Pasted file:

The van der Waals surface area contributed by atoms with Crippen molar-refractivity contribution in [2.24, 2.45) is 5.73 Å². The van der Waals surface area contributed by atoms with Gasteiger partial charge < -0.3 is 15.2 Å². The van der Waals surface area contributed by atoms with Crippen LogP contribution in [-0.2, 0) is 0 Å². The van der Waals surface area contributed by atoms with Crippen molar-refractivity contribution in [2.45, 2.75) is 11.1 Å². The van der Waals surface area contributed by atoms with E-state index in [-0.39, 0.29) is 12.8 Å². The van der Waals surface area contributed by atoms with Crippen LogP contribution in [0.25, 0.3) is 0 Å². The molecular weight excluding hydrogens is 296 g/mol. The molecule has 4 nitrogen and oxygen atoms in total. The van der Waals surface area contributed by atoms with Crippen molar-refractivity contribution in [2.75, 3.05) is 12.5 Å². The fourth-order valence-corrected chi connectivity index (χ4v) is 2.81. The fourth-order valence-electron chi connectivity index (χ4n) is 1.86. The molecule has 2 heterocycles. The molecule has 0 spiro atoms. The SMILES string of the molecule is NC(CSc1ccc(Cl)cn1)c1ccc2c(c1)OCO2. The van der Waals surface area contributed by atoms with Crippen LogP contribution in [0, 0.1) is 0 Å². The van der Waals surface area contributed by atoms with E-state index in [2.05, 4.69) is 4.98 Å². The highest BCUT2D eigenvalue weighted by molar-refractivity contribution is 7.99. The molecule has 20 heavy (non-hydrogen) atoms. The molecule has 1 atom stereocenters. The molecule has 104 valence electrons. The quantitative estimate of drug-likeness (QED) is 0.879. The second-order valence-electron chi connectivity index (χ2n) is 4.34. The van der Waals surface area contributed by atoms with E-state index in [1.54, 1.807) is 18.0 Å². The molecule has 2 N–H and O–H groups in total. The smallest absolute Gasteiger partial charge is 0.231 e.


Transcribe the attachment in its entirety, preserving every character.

The van der Waals surface area contributed by atoms with Crippen molar-refractivity contribution in [2.24, 2.45) is 5.73 Å². The van der Waals surface area contributed by atoms with Gasteiger partial charge < -0.3 is 15.2 Å². The van der Waals surface area contributed by atoms with Crippen LogP contribution in [-0.2, 0) is 0 Å². The van der Waals surface area contributed by atoms with Crippen molar-refractivity contribution in [2.45, 2.75) is 11.1 Å². The van der Waals surface area contributed by atoms with E-state index in [-0.39, 0.29) is 12.8 Å². The van der Waals surface area contributed by atoms with Crippen LogP contribution in [0.25, 0.3) is 0 Å². The molecular weight excluding hydrogens is 296 g/mol. The molecule has 4 nitrogen and oxygen atoms in total. The van der Waals surface area contributed by atoms with Crippen molar-refractivity contribution in [2.75, 3.05) is 12.5 Å². The fourth-order valence-corrected chi connectivity index (χ4v) is 2.81. The fourth-order valence-electron chi connectivity index (χ4n) is 1.86. The molecule has 2 heterocycles. The molecule has 0 spiro atoms. The SMILES string of the molecule is NC(CSc1ccc(Cl)cn1)c1ccc2c(c1)OCO2. The van der Waals surface area contributed by atoms with Crippen LogP contribution in [0, 0.1) is 0 Å². The van der Waals surface area contributed by atoms with E-state index in [2.05, 4.69) is 4.98 Å². The highest BCUT2D eigenvalue weighted by molar-refractivity contribution is 7.99. The molecule has 20 heavy (non-hydrogen) atoms. The molecule has 1 atom stereocenters. The molecule has 104 valence electrons. The quantitative estimate of drug-likeness (QED) is 0.879. The second-order valence-electron chi connectivity index (χ2n) is 4.34. The van der Waals surface area contributed by atoms with E-state index in [1.54, 1.807) is 18.0 Å². The molecule has 2 N–H and O–H groups in total. The smallest absolute Gasteiger partial charge is 0.231 e.